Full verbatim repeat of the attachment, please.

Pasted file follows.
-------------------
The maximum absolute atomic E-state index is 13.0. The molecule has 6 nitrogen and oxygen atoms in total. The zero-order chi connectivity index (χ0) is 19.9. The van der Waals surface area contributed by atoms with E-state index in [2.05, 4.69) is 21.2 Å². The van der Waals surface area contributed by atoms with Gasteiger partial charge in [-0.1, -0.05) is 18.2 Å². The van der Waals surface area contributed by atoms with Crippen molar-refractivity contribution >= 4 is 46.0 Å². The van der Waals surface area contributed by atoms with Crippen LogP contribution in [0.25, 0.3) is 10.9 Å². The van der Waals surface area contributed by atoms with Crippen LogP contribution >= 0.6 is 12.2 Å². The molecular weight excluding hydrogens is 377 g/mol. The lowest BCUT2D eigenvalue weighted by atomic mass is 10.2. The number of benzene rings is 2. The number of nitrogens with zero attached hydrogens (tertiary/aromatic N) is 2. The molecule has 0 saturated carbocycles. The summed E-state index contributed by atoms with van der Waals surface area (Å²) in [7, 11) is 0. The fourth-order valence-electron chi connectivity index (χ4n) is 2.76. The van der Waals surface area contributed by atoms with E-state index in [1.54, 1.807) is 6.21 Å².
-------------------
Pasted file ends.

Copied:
The maximum absolute atomic E-state index is 13.0. The molecule has 6 nitrogen and oxygen atoms in total. The zero-order chi connectivity index (χ0) is 19.9. The van der Waals surface area contributed by atoms with E-state index in [2.05, 4.69) is 21.2 Å². The van der Waals surface area contributed by atoms with Gasteiger partial charge in [-0.1, -0.05) is 18.2 Å². The van der Waals surface area contributed by atoms with Crippen molar-refractivity contribution >= 4 is 46.0 Å². The van der Waals surface area contributed by atoms with Crippen LogP contribution in [0.25, 0.3) is 10.9 Å². The van der Waals surface area contributed by atoms with Crippen LogP contribution >= 0.6 is 12.2 Å². The molecular weight excluding hydrogens is 377 g/mol. The lowest BCUT2D eigenvalue weighted by atomic mass is 10.2. The number of benzene rings is 2. The number of nitrogens with zero attached hydrogens (tertiary/aromatic N) is 2. The molecule has 0 saturated carbocycles. The summed E-state index contributed by atoms with van der Waals surface area (Å²) in [7, 11) is 0. The fourth-order valence-electron chi connectivity index (χ4n) is 2.76. The van der Waals surface area contributed by atoms with E-state index in [1.54, 1.807) is 6.21 Å².